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#16 Stephen Drew

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Posted 14 January 2004 - 11:48 PM

Ellie's post got me thinking back to how I develpoed my lessons on art for the History curriculum.

I first did some lessons on World War I at my old school. Before I did this I sat down for many conversations with the Head of Art (we played football together so that helped). I discussed with him what students should already be able to do and how I could structure my questioning. This gave me a really good idea of what expectations to have of students at Key Stage 3 in terms of their understanding of the history of art and how to interpret images.

I have continued this at Passmores where I have worked with the Head of Art on a number of ideas. He has come to me quite a lot as well to find out what historical contextual knowledge students should have before they do lessons involving historical pictures in Art. This makes for a really interesting collaborative working process. What I really like is the fact that he is able to point things out to me that I just would not spot, or to give me little bits of information about the artists that I would not otherwise get from the relativelty cursory scan of the biography that as an historian not an art teacher I take.

This extra information was particularly valuable when I did my preparation work for the artists of World War I. The Art Department were able to explain so many of the different styles and schools of artists that the 28 different artists fell into. This really allowed me to show contextual understanding of the artistic styles involved when teaching. I still floundered on that kind of stuff if we got anywhere off my prepared ideas, but it was definitely better than it would have been!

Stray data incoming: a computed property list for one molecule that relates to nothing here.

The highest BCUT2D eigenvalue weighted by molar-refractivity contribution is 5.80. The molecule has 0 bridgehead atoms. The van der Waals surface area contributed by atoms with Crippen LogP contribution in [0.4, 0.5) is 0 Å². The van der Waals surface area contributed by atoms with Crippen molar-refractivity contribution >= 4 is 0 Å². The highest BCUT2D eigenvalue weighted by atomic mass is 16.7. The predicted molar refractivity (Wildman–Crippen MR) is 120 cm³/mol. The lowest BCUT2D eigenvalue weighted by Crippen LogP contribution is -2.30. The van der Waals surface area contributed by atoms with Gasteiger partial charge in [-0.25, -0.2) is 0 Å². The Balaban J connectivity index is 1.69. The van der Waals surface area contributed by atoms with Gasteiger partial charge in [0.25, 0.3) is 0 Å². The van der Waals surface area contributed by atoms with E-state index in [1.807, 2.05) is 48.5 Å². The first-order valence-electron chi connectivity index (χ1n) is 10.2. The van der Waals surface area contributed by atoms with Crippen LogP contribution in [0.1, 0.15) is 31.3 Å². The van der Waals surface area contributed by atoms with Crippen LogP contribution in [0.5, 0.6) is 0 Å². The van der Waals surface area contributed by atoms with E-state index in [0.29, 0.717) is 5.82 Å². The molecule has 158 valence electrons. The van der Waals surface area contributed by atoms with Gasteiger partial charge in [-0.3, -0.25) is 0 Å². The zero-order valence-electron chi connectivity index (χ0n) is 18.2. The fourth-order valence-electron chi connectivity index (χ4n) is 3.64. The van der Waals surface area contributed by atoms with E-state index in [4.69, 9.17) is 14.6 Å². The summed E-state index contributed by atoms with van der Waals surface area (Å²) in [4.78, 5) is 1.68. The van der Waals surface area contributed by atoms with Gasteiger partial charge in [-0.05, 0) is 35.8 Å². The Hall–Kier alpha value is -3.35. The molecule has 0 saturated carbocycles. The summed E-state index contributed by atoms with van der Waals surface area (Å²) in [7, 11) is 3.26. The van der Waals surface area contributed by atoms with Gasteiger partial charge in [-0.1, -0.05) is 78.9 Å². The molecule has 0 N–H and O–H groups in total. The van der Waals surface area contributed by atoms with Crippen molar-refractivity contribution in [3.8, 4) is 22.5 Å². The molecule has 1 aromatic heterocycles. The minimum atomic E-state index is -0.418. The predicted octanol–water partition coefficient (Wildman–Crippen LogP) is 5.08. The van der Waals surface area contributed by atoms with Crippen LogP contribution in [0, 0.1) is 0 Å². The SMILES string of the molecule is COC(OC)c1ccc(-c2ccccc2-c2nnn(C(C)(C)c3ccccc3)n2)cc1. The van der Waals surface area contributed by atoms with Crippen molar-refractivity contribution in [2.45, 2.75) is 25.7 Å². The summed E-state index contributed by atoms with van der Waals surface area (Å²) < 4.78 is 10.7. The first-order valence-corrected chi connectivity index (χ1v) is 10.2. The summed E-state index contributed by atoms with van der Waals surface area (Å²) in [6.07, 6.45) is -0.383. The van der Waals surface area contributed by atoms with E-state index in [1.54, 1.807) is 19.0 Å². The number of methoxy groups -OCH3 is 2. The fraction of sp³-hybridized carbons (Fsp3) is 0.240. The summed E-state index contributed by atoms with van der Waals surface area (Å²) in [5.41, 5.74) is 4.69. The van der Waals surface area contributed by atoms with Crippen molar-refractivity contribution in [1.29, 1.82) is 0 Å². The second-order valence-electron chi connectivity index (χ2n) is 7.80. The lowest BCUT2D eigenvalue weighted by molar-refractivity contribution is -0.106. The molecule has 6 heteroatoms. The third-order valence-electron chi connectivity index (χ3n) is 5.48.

"The whole problem with the world is that fools and fanatics are always so certain of themselves, and wiser people so full of doubts." - Bertrand Russell

#17 UlrikeSchuhFricke



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Posted 15 January 2004 - 11:43 AM

Art - mostly paintings and/or phtos - help us in yet another way: in our bilingual classes (some subjects are taught in English) we start using English when we begin talking about the Middle Ages. Due to the extremely high percentage of people who illiterate most aspects of life in the Middle Ages were often not written down but painted. So we have a huge amount of sources we can use. The students who are in their third year of learning English have already learnt enough words etc. to describe the pictures. So the change from their mothertongue to English is not so difficult for them. Furthermore they learn the specific terms they need to describe medieval society and lifestyles while describing and analysing the pictures. We have created a kind of grid which helps the students to understand and interpret paintings/pictures/photos etc.: